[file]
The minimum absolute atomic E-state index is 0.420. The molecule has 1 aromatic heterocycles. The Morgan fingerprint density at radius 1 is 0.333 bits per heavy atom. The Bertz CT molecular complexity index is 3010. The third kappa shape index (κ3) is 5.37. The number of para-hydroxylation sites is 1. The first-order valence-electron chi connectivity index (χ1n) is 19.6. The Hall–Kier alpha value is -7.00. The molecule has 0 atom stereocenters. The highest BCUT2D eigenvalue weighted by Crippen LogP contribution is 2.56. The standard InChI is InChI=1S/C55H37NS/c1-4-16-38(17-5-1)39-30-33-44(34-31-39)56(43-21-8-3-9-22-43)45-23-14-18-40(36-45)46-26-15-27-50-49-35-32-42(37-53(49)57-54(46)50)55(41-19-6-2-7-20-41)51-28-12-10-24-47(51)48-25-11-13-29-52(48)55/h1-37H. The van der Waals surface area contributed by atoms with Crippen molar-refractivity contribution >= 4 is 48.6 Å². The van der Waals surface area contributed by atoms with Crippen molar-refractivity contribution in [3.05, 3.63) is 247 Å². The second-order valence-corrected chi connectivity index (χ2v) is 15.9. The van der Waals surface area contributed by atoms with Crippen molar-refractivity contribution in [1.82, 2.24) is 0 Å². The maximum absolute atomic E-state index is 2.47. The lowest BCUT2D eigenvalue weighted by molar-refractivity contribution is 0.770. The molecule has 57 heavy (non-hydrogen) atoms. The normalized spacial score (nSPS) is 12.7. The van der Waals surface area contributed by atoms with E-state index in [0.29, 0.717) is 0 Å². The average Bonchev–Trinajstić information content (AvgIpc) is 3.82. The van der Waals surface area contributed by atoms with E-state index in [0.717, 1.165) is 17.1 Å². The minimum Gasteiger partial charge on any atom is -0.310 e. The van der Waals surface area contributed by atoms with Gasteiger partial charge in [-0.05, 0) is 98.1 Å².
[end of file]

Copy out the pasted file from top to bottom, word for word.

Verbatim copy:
The minimum absolute atomic E-state index is 0.420. The molecule has 1 aromatic heterocycles. The Morgan fingerprint density at radius 1 is 0.333 bits per heavy atom. The Bertz CT molecular complexity index is 3010. The third kappa shape index (κ3) is 5.37. The number of para-hydroxylation sites is 1. The first-order valence-electron chi connectivity index (χ1n) is 19.6. The Hall–Kier alpha value is -7.00. The molecule has 0 atom stereocenters. The highest BCUT2D eigenvalue weighted by Crippen LogP contribution is 2.56. The standard InChI is InChI=1S/C55H37NS/c1-4-16-38(17-5-1)39-30-33-44(34-31-39)56(43-21-8-3-9-22-43)45-23-14-18-40(36-45)46-26-15-27-50-49-35-32-42(37-53(49)57-54(46)50)55(41-19-6-2-7-20-41)51-28-12-10-24-47(51)48-25-11-13-29-52(48)55/h1-37H. The van der Waals surface area contributed by atoms with Crippen molar-refractivity contribution >= 4 is 48.6 Å². The van der Waals surface area contributed by atoms with Crippen molar-refractivity contribution in [3.05, 3.63) is 247 Å². The second-order valence-corrected chi connectivity index (χ2v) is 15.9. The van der Waals surface area contributed by atoms with Crippen molar-refractivity contribution in [1.82, 2.24) is 0 Å². The maximum absolute atomic E-state index is 2.47. The lowest BCUT2D eigenvalue weighted by molar-refractivity contribution is 0.770. The molecule has 57 heavy (non-hydrogen) atoms. The normalized spacial score (nSPS) is 12.7. The van der Waals surface area contributed by atoms with E-state index in [0.29, 0.717) is 0 Å². The average Bonchev–Trinajstić information content (AvgIpc) is 3.82. The van der Waals surface area contributed by atoms with E-state index in [0.717, 1.165) is 17.1 Å². The minimum Gasteiger partial charge on any atom is -0.310 e. The van der Waals surface area contributed by atoms with Gasteiger partial charge in [-0.05, 0) is 98.1 Å².